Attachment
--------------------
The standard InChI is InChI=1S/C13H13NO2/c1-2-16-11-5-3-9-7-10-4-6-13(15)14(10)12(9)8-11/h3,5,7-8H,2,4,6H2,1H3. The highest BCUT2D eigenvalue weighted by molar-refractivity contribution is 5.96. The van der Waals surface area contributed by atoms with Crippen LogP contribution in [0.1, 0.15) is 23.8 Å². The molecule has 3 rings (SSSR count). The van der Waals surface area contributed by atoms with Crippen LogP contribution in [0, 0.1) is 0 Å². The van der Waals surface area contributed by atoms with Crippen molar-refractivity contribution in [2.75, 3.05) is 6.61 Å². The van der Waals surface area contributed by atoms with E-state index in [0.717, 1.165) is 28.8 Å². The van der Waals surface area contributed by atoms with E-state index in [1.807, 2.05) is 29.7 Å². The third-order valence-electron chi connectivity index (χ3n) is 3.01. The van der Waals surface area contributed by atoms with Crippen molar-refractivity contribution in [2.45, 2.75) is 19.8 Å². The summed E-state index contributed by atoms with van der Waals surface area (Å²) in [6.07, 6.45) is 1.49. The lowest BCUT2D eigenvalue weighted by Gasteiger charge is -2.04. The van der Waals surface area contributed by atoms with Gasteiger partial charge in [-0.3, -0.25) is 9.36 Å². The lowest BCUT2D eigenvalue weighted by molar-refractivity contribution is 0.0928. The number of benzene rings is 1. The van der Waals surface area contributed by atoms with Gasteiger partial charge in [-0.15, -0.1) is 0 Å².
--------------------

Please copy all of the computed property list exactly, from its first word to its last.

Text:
The standard InChI is InChI=1S/C13H13NO2/c1-2-16-11-5-3-9-7-10-4-6-13(15)14(10)12(9)8-11/h3,5,7-8H,2,4,6H2,1H3. The highest BCUT2D eigenvalue weighted by molar-refractivity contribution is 5.96. The van der Waals surface area contributed by atoms with Crippen LogP contribution in [0.1, 0.15) is 23.8 Å². The molecule has 3 rings (SSSR count). The van der Waals surface area contributed by atoms with Crippen LogP contribution in [0, 0.1) is 0 Å². The van der Waals surface area contributed by atoms with Crippen molar-refractivity contribution in [2.75, 3.05) is 6.61 Å². The van der Waals surface area contributed by atoms with E-state index in [0.717, 1.165) is 28.8 Å². The van der Waals surface area contributed by atoms with E-state index in [1.807, 2.05) is 29.7 Å². The third-order valence-electron chi connectivity index (χ3n) is 3.01. The van der Waals surface area contributed by atoms with Crippen molar-refractivity contribution in [2.45, 2.75) is 19.8 Å². The summed E-state index contributed by atoms with van der Waals surface area (Å²) in [6.07, 6.45) is 1.49. The lowest BCUT2D eigenvalue weighted by Gasteiger charge is -2.04. The van der Waals surface area contributed by atoms with Gasteiger partial charge in [-0.3, -0.25) is 9.36 Å². The lowest BCUT2D eigenvalue weighted by molar-refractivity contribution is 0.0928. The number of benzene rings is 1. The van der Waals surface area contributed by atoms with Gasteiger partial charge in [-0.15, -0.1) is 0 Å².